This is the web page for the philosophy of mind section of the first-year course Introduction to Philosophy at Edinburgh University. The main aim of this page is to provide copies of the handouts, and links to papers and other texts that will be useful for students taking the course. These readings are designed to supplement those given in the course textbook, Reason & Responsibility, edd. Feinberg and Shafer-Landau. An excellent collection of readings is Mind and Cognition, ed. William Lycan (First Edition 1990, Second Edition 1999) which is on reserve in the library. Reference on this page to 'Lycan' is to this collection. If you have suggestions for things that might be posted here, please let me know by emailing me at


Handouts are in pdf (Acrobat) format:

  • Handout 1: Dualism & Monism

  • Handout 2: Behaviourism

  • Handout 3: Identity Theory & Functionalism

  • Handout 4: The Inverted Spectrum

  • Handout 5: Jackson's Knowledge Argument

  • Handout 6: Dennett & The Intentional Stance

  • Handout 7: Eliminative Materialism

    Useful Sites for Philosophy of Mind in General

    A good introduction to the philosophy of mind is provided by the MIT Encyclopedia of Cognitive Science. This used to be freely available on the web. However, now that the paper version has been published, MIT has withdrawn free online access to the articles. So much for the universalism of the web. You can, however, get to abstracts of the available material, and these do provide good bibliographies. You will need to register, but that is quick, and they promise not to distribute your email address to anyone else. There is also a good page of links to other philosophy of mind sites. Another source of general information is provided by the online Stanford Encyclopedia of Philosophy. The coverage here is still rather patchy though, where various authors (myself included) have failed to produce the entries that they agreed to produce.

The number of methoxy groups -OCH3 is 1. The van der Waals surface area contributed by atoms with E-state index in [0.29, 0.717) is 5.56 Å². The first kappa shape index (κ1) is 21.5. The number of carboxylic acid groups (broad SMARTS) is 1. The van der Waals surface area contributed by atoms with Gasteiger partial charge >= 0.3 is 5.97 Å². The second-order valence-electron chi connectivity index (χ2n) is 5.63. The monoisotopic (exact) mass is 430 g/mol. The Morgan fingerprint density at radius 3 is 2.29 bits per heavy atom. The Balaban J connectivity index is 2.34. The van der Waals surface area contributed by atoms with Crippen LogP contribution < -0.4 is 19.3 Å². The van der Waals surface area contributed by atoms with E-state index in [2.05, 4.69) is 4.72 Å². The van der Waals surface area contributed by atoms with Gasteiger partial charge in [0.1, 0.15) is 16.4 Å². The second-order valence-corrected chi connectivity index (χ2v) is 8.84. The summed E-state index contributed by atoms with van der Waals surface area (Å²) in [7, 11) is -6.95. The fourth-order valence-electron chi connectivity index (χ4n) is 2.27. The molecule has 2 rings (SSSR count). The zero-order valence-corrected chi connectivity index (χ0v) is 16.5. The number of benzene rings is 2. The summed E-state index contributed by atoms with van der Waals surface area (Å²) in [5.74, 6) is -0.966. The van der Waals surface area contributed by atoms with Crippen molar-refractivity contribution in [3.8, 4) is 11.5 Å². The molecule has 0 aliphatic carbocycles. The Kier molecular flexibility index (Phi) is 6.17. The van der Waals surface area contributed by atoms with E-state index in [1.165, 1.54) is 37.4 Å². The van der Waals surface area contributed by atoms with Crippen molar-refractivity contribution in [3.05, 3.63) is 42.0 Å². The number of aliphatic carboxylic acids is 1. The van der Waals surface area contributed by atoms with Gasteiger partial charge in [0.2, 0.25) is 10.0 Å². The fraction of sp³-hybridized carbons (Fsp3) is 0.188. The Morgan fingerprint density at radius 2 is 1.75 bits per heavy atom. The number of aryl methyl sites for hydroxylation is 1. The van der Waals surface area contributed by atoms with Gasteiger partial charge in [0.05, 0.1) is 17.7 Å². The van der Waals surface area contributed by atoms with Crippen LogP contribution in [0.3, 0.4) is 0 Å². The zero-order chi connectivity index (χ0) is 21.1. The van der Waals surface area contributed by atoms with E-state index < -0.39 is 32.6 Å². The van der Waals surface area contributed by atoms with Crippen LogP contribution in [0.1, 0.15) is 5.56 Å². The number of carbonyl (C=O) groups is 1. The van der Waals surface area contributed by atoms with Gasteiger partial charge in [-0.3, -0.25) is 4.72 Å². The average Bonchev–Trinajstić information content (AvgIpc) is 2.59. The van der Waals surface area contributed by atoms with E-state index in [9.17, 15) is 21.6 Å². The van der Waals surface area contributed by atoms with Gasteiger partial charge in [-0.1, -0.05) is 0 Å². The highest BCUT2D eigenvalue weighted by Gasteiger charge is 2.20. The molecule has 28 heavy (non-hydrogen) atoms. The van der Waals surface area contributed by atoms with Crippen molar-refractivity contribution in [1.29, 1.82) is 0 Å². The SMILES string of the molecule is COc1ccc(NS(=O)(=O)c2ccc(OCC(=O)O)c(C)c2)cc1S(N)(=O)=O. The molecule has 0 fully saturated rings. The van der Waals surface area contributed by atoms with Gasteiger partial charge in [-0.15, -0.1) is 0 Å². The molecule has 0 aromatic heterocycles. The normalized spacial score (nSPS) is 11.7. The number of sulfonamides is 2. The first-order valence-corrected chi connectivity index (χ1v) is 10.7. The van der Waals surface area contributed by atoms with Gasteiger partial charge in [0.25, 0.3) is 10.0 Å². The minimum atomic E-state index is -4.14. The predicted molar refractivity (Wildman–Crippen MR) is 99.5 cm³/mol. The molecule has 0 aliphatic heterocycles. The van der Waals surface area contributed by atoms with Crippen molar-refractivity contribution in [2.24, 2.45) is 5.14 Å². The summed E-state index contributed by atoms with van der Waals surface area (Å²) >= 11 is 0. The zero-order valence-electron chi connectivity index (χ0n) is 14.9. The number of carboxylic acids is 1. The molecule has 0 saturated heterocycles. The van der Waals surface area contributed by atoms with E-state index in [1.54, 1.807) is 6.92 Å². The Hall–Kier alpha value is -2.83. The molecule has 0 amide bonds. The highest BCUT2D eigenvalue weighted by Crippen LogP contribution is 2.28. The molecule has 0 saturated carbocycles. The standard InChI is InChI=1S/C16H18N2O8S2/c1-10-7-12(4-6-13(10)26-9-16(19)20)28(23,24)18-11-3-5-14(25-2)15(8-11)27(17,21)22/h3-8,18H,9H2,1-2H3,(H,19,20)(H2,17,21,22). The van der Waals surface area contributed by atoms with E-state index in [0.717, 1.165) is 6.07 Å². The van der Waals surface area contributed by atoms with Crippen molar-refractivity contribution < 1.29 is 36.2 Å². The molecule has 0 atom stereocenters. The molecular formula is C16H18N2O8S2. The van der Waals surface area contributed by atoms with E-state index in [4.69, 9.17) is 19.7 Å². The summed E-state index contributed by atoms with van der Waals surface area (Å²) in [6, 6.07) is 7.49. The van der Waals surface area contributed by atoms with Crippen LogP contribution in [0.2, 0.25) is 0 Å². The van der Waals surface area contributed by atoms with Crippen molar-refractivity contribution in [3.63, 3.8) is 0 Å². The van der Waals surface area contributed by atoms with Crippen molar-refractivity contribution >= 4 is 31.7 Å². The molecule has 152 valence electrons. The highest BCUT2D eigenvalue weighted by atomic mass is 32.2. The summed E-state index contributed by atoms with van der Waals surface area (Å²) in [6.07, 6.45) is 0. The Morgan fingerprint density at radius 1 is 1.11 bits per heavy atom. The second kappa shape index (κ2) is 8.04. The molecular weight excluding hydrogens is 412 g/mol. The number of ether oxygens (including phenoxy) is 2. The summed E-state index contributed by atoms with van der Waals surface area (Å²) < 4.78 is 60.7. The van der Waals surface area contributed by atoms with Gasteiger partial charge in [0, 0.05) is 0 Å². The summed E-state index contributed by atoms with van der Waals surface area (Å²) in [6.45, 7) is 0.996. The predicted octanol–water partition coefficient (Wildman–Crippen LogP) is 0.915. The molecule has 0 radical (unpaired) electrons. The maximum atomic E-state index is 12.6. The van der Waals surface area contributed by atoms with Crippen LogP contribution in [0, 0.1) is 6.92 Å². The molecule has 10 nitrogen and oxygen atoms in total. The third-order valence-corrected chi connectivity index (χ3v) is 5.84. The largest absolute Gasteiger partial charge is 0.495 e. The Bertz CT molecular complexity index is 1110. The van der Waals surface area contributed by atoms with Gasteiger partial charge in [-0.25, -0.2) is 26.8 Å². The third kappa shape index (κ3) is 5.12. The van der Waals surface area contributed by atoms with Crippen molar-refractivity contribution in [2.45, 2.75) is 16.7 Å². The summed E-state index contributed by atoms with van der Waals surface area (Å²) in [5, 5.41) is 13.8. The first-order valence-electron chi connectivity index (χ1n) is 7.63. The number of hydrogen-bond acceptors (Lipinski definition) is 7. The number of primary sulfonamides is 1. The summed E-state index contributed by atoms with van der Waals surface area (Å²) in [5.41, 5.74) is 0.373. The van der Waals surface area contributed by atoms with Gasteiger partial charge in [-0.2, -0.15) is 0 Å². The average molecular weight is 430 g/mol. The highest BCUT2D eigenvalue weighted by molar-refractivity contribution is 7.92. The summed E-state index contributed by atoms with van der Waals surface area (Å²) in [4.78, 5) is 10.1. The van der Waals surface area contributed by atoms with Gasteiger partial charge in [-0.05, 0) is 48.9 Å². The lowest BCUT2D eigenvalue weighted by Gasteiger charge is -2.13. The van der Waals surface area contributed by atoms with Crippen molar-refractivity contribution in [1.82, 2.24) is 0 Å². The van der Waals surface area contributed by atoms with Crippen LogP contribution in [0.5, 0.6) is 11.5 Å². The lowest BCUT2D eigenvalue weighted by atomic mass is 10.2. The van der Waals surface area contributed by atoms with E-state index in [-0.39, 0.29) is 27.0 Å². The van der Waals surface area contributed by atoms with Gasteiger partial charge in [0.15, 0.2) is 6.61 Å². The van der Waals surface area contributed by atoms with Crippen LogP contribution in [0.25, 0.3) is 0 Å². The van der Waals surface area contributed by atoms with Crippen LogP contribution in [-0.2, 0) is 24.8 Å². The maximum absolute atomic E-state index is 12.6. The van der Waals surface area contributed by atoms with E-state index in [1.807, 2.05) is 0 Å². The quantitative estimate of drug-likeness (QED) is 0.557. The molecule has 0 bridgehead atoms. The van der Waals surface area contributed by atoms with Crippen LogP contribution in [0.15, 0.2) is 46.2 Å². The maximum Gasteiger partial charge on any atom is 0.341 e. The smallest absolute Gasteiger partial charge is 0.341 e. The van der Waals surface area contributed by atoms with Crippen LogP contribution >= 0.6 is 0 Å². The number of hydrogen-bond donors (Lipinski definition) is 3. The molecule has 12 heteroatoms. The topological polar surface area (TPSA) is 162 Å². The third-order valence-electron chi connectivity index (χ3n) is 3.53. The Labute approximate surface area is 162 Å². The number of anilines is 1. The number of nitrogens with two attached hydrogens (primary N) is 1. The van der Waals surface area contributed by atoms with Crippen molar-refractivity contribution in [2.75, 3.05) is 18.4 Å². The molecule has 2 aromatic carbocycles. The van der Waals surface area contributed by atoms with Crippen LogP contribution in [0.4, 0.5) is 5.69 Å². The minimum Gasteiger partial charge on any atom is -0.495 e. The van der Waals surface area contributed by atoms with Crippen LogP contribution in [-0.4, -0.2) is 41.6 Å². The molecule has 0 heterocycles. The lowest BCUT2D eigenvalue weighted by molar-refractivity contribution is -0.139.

David Chalmers, author of the much discussed recent book The Conscious Mind, has complied a list of nearly 500 Online Papers on Consciousness. Some of these links no longer work, but most do. He also has a list of Individuals with online papers in philosophy, many of whom work in philosophy of mind. Another directory of cognitive science articles is Cogprints. A broader International Directory of Online Philosophy Papers is maintained by Joe Lau at the University of Hong Kong.

    Two cognitive science journals, which all contain much philosophy of mind, are available online. Psyche was founded as a purely online journal. Since 1993 Behavioural and Brain Sciences, probably the most important cognitve science journal, has published its main articles online.

    Back issues of many major philosophy journals are now available online through something called the JSTOR database. To get them you will need to use a machine that is licenced to access that database. Any machine that is operating through a University of Edinburgh server should work. (Some of the links given below make use of this database, so the same holds for them.) Journals available include The Journal of Philosophy, The Philosophical Review, Mind, Nous, Philosophical Perspectives,The Philosophical Quarterly and Philosophy and Phenomenological Research. There is normally a 'moving wall' system employed: only issues more than five years old (or, exceptionally, three) can be obtained.


    There is not a great deal available on dualism. A good but contentious introduction, with some rather quirky parapsychology, is The Mind-Brain Problem by John Beloff.